The sympathy flowers you choose can send a very specific message to the bereaved.Lilies (and white stargazer lilies in particular) are a safe and popular choice, representing innocence, purity and sympathy. Or you could pick a flower that has a strong symbolic meaning. As the name suggests, forget-me-nots symbolise everlasting remembrance. Freesias are a symbol of friendship, and orchids express love. Chrysanthemums will also send a message of grief and support, while carnations are a beautiful symbol of remembrance and everlasting devotion. If in doubt, you can’t go wrong with a mixed flower arrangement that has been carefully curated by an experienced florist. And while white is undoubtedly the most popular colour for sympathy flowers, soft pastels or deep, rich shades can also work well. If you want to add a little colour to your condolences, consider an arrangement that includes pink gerberas, deep red roses or purple lavender. Just keep in mind that that this is a sad occasion, so it’s best to pepper your arrangement with colour rather than opt for a cheerful, all-bright bouquet. It’s generally best to steer clear of yellow, which can symbolise jealousy in some cultures, and avoid sending red flowers to Asian families. Alternatively, consider sending a green or flowering plant, such as peace lily, orchid or hydrangea. These plants will last longer than cut flowers. They will also serve as a beautiful and enduring reminder of your thoughtfulness, offering comfort long after the funeral service is over. Still not sure which flowers to send? Read our “What flowers should you send to show sympathy” guide for a more detailed look at which flowers convey the best message for you.
Sympathy flowers etiquette across different faithsFloral tokens are deemed an appropriate gesture of sympathy across many religions, but not all. Certain colours or flowers can also represent different things to people of different faiths. It’s therefore important to find out if the grieving family has any religious affiliations and choose your sympathy flowers accordingly, so as not to offend at this sensitive time. Here are some general rules of sympathy flower etiquette to follow when religion is a factor:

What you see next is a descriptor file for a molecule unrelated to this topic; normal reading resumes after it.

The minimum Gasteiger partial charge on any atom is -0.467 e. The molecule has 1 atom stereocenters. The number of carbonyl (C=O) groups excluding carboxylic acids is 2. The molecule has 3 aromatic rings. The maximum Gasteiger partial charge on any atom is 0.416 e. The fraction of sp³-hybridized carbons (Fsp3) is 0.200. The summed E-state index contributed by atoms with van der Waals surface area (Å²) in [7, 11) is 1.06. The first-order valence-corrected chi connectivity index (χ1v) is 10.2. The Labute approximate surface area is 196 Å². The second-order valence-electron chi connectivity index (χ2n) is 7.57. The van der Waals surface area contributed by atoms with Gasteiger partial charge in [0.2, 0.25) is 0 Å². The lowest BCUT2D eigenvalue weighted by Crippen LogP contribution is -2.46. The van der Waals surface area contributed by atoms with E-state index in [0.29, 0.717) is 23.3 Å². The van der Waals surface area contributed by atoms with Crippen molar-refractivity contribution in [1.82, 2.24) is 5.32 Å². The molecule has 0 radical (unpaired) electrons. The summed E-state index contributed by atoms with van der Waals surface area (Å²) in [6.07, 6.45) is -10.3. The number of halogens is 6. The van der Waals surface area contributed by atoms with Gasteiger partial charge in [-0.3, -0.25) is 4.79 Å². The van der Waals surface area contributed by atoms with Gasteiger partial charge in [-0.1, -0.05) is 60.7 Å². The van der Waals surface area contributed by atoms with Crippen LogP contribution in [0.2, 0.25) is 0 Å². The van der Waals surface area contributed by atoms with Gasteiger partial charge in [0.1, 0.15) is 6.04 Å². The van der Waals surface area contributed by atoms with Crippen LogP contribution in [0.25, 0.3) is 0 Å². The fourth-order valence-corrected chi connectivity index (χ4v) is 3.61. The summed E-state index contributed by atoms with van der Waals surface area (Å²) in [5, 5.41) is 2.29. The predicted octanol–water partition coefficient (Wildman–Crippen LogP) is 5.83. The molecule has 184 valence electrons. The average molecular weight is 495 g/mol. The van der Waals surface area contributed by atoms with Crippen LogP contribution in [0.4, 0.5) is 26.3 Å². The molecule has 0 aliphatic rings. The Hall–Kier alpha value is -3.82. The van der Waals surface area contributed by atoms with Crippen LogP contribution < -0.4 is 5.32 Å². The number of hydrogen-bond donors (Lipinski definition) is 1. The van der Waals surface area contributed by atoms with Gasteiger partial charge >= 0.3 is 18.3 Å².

- In the Jewish faith, sending flowers is not an appropriate gesture of sympathy either at the funeral or at shiva calls, so please consider an alternative condolence gift.
- Roman Catholic and Protestant denominations typically welcome floral expressions of sympathy, although certain Protestant branches (particularly Reformed traditions) may prefer plain and simple arrangements, or even a charitable donation instead.
- In the Eastern Orthodox Church, white flowers hold a particularly high value.
- Guests do not take or send flowers to a Hindu burial ceremony, although flowers or garlands may well be present in the casket. Sympathy flowers may be sent to the family home after the ceremony, but we recommend checking with the individual family first.
- In Buddhism, white flowers are the traditional flower of mourning. Avoid sending red flowers, however, as this colour is traditionally associated with happiness and wealth.
- It’s generally appropriate to send flowers to a grieving Asian family, but avoid red arrangements as this is the colour of happiness in most Asian traditions. White or yellow chrysanthemums are a good choice instead.
- Sympathy flowers are appropriate for a Mormon funeral ceremony, but avoid sending arrangements that contain or allude to crosses or crucifixes.
- Islamic tradition places a great emphasis on simplicity, so any bouquets sent to a grieving Muslim household should be kept plain and simple. However, please check with the individual family first to see if flowers are welcome.